GLOBAL INTERNET LIBERTY CAMPAIGN
PRIVACY AND HUMAN RIGHTS
An International Survey of Privacy Laws and Practice
This report provides details of the
state of privacy in fifty countries around the world. It outlines the
constitutional and legal conditions of privacy protection, and
summarizes important issues and events relating to privacy and
surveillance. Among its key findings:
- Privacy is a fundamental human
right recognized in all major international treaties and
agreements on human rights. Nearly every country in the world
recognizes privacy as a fundamental human right in their
constitution, either explicitly or implicitly. Most recently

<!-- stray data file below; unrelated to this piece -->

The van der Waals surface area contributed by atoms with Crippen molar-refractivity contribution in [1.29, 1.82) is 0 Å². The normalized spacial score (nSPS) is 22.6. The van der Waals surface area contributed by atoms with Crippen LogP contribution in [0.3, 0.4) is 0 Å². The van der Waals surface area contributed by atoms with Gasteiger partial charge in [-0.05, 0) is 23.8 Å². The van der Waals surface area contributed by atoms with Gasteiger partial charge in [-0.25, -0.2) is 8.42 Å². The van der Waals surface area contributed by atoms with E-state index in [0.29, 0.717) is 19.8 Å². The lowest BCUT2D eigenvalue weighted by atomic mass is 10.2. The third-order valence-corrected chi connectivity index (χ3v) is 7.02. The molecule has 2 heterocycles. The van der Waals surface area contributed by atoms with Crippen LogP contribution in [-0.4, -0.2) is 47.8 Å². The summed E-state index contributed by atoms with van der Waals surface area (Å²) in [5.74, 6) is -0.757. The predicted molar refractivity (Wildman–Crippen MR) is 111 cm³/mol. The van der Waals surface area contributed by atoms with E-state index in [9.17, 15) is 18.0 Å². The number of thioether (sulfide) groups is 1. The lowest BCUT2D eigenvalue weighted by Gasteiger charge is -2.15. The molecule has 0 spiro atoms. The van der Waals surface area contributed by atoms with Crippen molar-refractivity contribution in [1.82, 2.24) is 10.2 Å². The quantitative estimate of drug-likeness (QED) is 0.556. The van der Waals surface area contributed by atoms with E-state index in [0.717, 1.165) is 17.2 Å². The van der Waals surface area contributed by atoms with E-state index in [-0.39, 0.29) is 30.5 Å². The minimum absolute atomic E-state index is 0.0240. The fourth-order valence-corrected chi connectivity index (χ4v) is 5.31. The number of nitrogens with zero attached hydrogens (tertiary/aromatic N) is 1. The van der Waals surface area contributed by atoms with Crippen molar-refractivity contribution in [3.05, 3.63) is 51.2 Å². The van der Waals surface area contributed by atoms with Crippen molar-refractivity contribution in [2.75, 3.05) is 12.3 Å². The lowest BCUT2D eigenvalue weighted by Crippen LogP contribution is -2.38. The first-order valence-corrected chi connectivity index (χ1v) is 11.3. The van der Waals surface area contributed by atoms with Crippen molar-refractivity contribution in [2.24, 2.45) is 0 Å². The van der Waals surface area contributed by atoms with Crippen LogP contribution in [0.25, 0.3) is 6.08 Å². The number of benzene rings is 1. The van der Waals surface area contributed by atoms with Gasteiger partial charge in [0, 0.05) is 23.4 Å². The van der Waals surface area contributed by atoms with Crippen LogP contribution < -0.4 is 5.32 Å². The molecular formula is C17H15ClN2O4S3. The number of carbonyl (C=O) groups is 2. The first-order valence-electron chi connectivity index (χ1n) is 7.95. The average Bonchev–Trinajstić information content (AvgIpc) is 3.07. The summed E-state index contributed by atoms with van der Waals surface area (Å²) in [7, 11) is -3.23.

drafted constitutions include specific rights to access and
control one's personal information.
- New technologies are increasingly
eroding privacy rights. These include video surveillance cameras,
identity cards and genetic databases.
- There is a growing trend towards
the enactment of comprehensive privacy and data protection acts
around the world. Currently over 40 countries and jurisdictions
have or are in the process of enacting such laws. Countries are
adopting these laws in many cases to address past governmental
abuses (such as in former East Bloc countries), to promote
electronic commerce, or to ensure compatibility with international
standards developed by the European Union, the Council of Europe,
and the Organization for Economic Cooperation and Development.
- Surveillance authority is
regularly abused, even in many of the most democratic countries.
The main targets are political opposition, journalists, and human
rights activists. The U.S. government is leading efforts to
further relax legal and technical barriers to electronic
surveillance. The Internet is coming under increased